Instead of doing the same exercises every day, you would benefit more from giving your muscles at least one day of rest before working the same muscles every day. This concept is known as a "split". You work certain muscle groups on certain days and manage your recovery accordingly. Muscles have the chance to improve during rest, exercise is the stimulus and too much stimulus can interfere with or even be detrimental to growth (the biggest sign of too much would be getting weaker).
So what sort of split should you try? I think that a "bro split" where you only work a couple muscle groups each day would work best if you only have 15 mins. One potential example of what that might look like is a Chest and Shoulders Day, a Back and Glutes Day, a Biceps and Triceps Day, a Quad and Hamstring Day, and a Calf and Forearm Day. Alternatively, a Push/Pull/Legs split might work better if you have more time. Your core (abs, obliques, etc) can be done any day, it recovers quickly and can be worked on the same day as another workout or on its own separate day(s).
When doing any kind of strength training, it's important to give yourself an appropriate challenge. This can be manipulated in a variety of ways, weight, exercise selection, speed (rep cadence), total reps, range of motion, etc. In general though, working to (or close to) failure is a good indicator that you've pushed yourself enough within an individual set. Popular set and rep counts include 3x10 and 5x5 (sets x reps), but the exact number of reps is secondary to reaching that appropriate challenge (to or close to failure). Just pick a weight that sees you reaching that challenge at whatever set/rep count you decide to go with.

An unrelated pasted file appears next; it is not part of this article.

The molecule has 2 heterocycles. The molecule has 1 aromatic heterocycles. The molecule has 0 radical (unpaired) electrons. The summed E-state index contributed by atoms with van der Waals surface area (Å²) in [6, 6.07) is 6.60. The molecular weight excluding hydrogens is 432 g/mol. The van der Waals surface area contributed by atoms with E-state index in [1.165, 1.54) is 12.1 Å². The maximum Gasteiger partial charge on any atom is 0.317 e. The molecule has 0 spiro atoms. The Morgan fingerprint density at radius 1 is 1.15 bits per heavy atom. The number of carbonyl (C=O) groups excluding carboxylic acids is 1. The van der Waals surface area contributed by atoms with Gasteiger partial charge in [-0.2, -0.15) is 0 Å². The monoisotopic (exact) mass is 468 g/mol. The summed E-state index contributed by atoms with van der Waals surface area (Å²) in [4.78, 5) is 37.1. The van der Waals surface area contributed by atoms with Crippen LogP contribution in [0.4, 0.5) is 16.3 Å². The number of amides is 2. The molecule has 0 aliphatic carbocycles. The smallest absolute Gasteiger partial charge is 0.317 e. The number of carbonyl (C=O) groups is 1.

However, you're really limiting what you can do with just two 8.5 kg dumbbells that I'm only assuming are adjustable. That's not to say that you can't get a good workout, simply that you should look at expanding your options in the future to better make use of your time and efforts. Most notably it's going to be hard to challenge your legs with so little weight. You'll probably want to focus on single leg variations of exercises for that reason, Single Leg Squat, Single Leg RDL, etc. For other things, just look online for dumbbell options for specific muscle groups. Here's a YouTube playlist with some options for you.
Now what is an example of what this would look like in practice?
Monday - Chest and Shoulders
- DB Flat Bench Press - 3 sets of 10
- UCV Raise (Example in Video) - 3 sets of 10
- DB Shoulder Raise - 3 sets of 10
- Rear Delt DB Row - 3 sets of 10
This should take approximately 15-21 minutes with a rep cadence of 3-5
seconds and 60 seconds of rest between each set.